When it comes to SEO, the importance of outreach can never be underestimated. In addition to actively improvement your own content, you should be looking to reach out to other platforms. Social media optimisation is a big part of this and, when it comes to talking directly with your audience, few platforms are as important as Twitter. Here, we take a look at how to use Twitter for SEO purposes.
Optimise Your Account
First and foremost, your twitter account should clearly be linked to your website or business. Social media is full of imitation and other illegitimate accounts, so you need to be clear with your authenticity.
Your twitter name should represent the company you are, rather than a specific niche or department. Similarly, while the handle doesn’t need to be the same, it should clearly be related. Put it this way: if readers aren’t sure you’re the real deal, then they’re not going to click through to any links you present, follow or engage with you. This would mean all your additional SEO developments go to waste.
Engage With People
While most SEO services optimise your website through links and other ways of letting people find you, Twitter is a little different. If people find you, they can talk to you and it’s worth your time to respond. Talking to your customers is vital, as they are not going to invest in a service or product that doesn’t answer them.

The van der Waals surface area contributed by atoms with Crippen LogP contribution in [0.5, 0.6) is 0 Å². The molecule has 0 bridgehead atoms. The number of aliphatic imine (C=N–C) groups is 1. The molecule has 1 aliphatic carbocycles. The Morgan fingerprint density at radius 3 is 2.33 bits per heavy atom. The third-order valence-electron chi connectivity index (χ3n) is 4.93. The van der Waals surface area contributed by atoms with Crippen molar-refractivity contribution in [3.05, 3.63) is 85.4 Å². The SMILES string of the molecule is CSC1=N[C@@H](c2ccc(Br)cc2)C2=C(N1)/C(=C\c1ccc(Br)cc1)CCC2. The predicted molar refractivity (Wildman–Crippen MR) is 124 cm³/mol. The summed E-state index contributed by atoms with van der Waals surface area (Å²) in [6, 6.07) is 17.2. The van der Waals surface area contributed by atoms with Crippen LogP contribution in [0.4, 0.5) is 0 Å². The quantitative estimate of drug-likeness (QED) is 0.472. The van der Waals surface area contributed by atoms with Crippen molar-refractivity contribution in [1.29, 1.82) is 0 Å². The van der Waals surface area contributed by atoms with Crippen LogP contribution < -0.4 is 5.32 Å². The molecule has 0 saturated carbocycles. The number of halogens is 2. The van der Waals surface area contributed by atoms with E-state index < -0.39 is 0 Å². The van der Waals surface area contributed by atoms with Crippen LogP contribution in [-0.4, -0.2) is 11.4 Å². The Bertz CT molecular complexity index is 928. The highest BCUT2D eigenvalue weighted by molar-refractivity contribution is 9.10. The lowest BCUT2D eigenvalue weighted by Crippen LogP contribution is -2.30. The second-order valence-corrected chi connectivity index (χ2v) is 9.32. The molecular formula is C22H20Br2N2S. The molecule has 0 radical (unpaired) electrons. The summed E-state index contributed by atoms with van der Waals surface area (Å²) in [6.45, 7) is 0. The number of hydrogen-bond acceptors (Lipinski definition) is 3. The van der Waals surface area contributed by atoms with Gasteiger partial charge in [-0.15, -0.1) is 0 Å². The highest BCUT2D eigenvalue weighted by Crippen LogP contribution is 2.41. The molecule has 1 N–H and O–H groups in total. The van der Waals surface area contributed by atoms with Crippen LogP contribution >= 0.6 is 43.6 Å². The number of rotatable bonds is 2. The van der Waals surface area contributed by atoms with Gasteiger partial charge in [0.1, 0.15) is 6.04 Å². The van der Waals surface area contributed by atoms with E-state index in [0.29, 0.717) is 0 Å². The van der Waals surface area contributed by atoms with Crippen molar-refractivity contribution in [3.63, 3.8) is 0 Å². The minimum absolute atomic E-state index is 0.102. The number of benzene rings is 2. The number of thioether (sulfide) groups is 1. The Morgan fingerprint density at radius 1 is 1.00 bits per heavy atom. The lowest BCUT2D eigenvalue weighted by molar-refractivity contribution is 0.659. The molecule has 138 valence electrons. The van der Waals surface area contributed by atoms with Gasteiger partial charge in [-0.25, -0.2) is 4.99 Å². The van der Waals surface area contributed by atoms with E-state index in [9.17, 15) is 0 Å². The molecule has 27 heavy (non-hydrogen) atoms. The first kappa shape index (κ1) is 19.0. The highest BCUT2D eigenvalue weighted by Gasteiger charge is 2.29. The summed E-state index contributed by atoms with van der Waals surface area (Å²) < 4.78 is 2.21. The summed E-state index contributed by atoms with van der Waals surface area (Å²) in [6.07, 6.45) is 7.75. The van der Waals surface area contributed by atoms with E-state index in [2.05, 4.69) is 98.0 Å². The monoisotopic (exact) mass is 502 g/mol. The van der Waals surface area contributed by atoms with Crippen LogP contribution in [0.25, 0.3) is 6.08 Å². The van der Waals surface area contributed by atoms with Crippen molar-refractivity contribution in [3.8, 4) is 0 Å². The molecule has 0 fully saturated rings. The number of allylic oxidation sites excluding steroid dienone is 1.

Even when it’s just a one-on-one interaction, other users see this. Just look at some big brands that offer customer services, including public apologies and rewards – via Twitter. Other users see this, share it and spread it through the likes of Buzzfeed. Before you know it, a great Twitter account is a way to generate natural traffic straight to your website.
Find The Right Keywords
We’ve previously spoken about how to find the right keywords for SEO purposes. The same is true for Twitter. After all, people need to find your tweets and with over 300 million people actively on the platform, it’s a crowded space.
Yet the right keyword, as always, acts as natural filter. If you’re selling a product, such as shoes, then you need to make this clear in your tweets. If you don’t include this one simple word, your tweet isn’t going to be heard loudly and you’re links aren’t going to clicked through.
We’ve also previously mentioned that social media is a great way to get feedback, so use this opportunity to develop the right keywords – how do customers refer to your product when talking directly to you? Are they sneakers, or trainers, for instance? Always pay attention and always adapt.
Finally, all of this is useful as long as you still link back to your website. Promotions, product pages and other areas are all worth linking to, if its what you audience wants. While you can expand with other social platforms, such as Instagram and Facebook, this audience and linking power will get lost if you never actually make the connection to your website.